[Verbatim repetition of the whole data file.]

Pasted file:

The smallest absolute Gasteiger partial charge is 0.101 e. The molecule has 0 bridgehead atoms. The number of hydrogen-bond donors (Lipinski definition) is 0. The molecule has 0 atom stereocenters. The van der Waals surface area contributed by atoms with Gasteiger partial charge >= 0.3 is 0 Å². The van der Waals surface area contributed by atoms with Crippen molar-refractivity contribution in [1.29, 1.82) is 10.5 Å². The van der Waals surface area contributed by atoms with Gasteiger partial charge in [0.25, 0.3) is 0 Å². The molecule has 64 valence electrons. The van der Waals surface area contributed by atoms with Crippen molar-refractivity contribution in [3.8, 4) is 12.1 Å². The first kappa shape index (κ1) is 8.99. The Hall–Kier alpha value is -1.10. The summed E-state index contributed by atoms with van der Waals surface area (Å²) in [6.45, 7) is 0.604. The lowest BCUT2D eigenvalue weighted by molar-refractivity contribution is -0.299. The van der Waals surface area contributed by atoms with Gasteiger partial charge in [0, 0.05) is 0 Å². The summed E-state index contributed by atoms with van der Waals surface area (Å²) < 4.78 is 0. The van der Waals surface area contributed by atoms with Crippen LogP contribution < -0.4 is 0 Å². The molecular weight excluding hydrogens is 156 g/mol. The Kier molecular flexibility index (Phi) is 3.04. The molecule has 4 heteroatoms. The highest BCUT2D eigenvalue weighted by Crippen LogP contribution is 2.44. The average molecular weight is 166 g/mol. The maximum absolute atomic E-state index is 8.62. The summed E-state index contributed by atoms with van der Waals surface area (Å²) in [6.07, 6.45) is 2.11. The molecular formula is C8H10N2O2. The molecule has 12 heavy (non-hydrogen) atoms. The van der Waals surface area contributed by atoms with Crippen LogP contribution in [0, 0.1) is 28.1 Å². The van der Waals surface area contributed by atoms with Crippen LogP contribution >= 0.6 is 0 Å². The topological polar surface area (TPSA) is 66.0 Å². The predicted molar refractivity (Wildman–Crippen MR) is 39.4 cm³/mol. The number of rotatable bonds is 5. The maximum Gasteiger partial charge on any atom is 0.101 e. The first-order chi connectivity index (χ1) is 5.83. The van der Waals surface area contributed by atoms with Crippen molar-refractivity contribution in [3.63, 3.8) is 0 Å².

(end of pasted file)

The smallest absolute Gasteiger partial charge is 0.101 e. The molecule has 0 bridgehead atoms. The number of hydrogen-bond donors (Lipinski definition) is 0. The molecule has 0 atom stereocenters. The van der Waals surface area contributed by atoms with Gasteiger partial charge >= 0.3 is 0 Å². The van der Waals surface area contributed by atoms with Crippen molar-refractivity contribution in [1.29, 1.82) is 10.5 Å². The van der Waals surface area contributed by atoms with Gasteiger partial charge in [0.25, 0.3) is 0 Å². The molecule has 64 valence electrons. The van der Waals surface area contributed by atoms with Crippen molar-refractivity contribution in [3.8, 4) is 12.1 Å². The first kappa shape index (κ1) is 8.99. The Hall–Kier alpha value is -1.10. The summed E-state index contributed by atoms with van der Waals surface area (Å²) in [6.45, 7) is 0.604. The lowest BCUT2D eigenvalue weighted by molar-refractivity contribution is -0.299. The van der Waals surface area contributed by atoms with Gasteiger partial charge in [0, 0.05) is 0 Å². The summed E-state index contributed by atoms with van der Waals surface area (Å²) < 4.78 is 0. The van der Waals surface area contributed by atoms with Crippen LogP contribution < -0.4 is 0 Å². The molecular weight excluding hydrogens is 156 g/mol. The Kier molecular flexibility index (Phi) is 3.04. The molecule has 4 heteroatoms. The highest BCUT2D eigenvalue weighted by Crippen LogP contribution is 2.44. The average molecular weight is 166 g/mol. The maximum absolute atomic E-state index is 8.62. The summed E-state index contributed by atoms with van der Waals surface area (Å²) in [6.07, 6.45) is 2.11. The molecular formula is C8H10N2O2. The molecule has 12 heavy (non-hydrogen) atoms. The van der Waals surface area contributed by atoms with Crippen LogP contribution in [0, 0.1) is 28.1 Å². The van der Waals surface area contributed by atoms with Crippen LogP contribution >= 0.6 is 0 Å². The topological polar surface area (TPSA) is 66.0 Å². The predicted molar refractivity (Wildman–Crippen MR) is 39.4 cm³/mol. The number of rotatable bonds is 5. The maximum Gasteiger partial charge on any atom is 0.101 e. The first-order chi connectivity index (χ1) is 5.83. The van der Waals surface area contributed by atoms with Crippen molar-refractivity contribution in [3.63, 3.8) is 0 Å².